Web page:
Writing fundraising letters can be daunting. But especially at the end of the year – we can’t and shouldn’t ignore direct mail fundraising. Almost 30% of charitable giving happens in the lead up to December 31st each year. But nonprofits don’t write letters geared towards compelling their supporters to act, which leaves money on the table.
This isn’t surprising. Nonprofit leaders spend the bulk of their time writing to a very different audience — partners and colleagues. This is what they should be doing, as this means they are moving their mission-focused work forward. But this professional audience has its own “industry speak” – a language full of acronyms, statistics, and (if we are being candid!) lots of fancy jargon.
Using this same language in donor communications is the quickest way to ensure your fundraising letter will fall flat.
Unfortunately, most small nonprofits struggle with staff capacity. The year-end fundraising appeal often falls to the back burner due to pressing mission-oriented work.
If this all sounds like you – that’s okay. There are simple ways to make sure your fundraising letter still makes an impact on your readers, even if you feel behind in getting started.
I’ve put together a quick guide to writing a great fundraising letter that anyone can put into practice. Regardless of staff size, the CRM database you do (or don’t) have, or the size of your mailing list – this guide will work for you.
First things first – block off a few hours for focused attention and writing time on your calendar. Undivided focus is the first step to writing a high impact end-of-year fundraising appeal.
Now let’s get to writing. You’ll start by pulling together the components of your letter:
Start with the story in mind. The hardest part can be getting started. Instead of trying to get words on a page, start jotting ideas down for the story you’ll focus on within the letter. For most impact, you’ll want to focus on a single individual. Even better, hone in on the transformation or change of state that the individual experienced.
Draw on emotions – and show the need. As mission-driven organizations, it is natural to show all the good we have done. But if we are too positive, donors unconsciously don’t end up seeing the need to give. Highlight the need that exists and your readers will be more compelled to support.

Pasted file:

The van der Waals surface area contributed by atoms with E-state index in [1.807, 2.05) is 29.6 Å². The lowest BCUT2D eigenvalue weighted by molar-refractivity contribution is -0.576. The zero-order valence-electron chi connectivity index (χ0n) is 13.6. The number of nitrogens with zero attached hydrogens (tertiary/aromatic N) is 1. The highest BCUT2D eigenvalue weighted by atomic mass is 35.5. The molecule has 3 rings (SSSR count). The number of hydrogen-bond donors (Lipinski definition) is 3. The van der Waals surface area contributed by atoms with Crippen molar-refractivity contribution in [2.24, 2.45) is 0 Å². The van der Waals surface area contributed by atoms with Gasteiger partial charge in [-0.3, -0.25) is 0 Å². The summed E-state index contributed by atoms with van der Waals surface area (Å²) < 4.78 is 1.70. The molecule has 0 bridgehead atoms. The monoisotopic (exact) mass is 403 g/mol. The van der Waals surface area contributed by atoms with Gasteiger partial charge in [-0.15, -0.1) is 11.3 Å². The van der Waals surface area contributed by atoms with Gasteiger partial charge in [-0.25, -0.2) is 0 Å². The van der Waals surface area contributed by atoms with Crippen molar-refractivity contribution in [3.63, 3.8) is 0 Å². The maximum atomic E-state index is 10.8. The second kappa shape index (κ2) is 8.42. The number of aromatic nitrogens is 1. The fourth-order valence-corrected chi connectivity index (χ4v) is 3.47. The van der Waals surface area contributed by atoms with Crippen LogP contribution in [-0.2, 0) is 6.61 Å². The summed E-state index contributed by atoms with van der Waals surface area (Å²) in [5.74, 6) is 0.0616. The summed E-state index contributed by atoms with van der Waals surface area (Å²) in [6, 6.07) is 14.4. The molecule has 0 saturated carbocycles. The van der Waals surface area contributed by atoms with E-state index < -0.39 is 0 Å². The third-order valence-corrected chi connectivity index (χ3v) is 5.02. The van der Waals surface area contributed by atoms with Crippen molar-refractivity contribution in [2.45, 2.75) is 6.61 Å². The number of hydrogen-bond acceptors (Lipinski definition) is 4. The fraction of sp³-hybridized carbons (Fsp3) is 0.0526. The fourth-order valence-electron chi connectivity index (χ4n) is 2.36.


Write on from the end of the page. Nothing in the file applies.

Make the ask as concrete as possible. This is a fundraising request, so please make sure there is a fundraising ask in the letter! With that ask, make the number as specific as possible. The more specific the number, the more donors will be able to tie their gift to the individual transformation you laid out for them. Rather than “$50 for transportation costs,” try “$47.50 for 10 weeklong bus passes.” The donor can easily picture the 10 REAL people they are supporting — rather than giving to a nameless transportation fund somewhere.
Spend time on your PS. Yes, this seems like an afterthought. But when readers open and read a letter, their eyes usually jump right to the PS. Write your PS as if it is the only thing in the letter your reader will actually read.
Now, put all the components together. Congratulations – you’re halfway there!
With your draft complete, ask yourself the following:
Am I writing in simple, short sentences and paragraphs? This is where so many nonprofits get hung up. They write academically for their peers and partners. This is not how you want to write when speaking to your donors. You can use the free Hemingway app to identify complex and confusing sentences and rewrite them. Aim for a 6 – 8th grade reading level!
Am I using the word “you” more than the word “we”? This is probably the most common tip given when writing fundraising copy. Are you focusing on the person reading the letter, or is your organization the center of the content? Focus on the reader – make it about them and the impact their support will provide. This will engage your readers and supporters far better than a focus on your organization’s accomplishments.
Design for easy readability and skimming. How do you read a letter when you open it at home? You don’t read every word line by line. You skim the things that pop out at you. Write and design your letter for the reality of how people read mail. Have a friend look at it and ask them what the first 3 things they noticed or read were. Those 3 things better be your most impactful and important sentences!
And finally, the most important thing to remember:
Nonprofits fear burdening or annoying their donors. And yes, you should be connecting with your donors outside of when you are asking for support. But if you don’t give people the opportunity to support you, they’ll never know what you need. So, spend time crafting an effective ask. Send those letters off with pride. The work you are doing is well worth the support from your audience. You got this!
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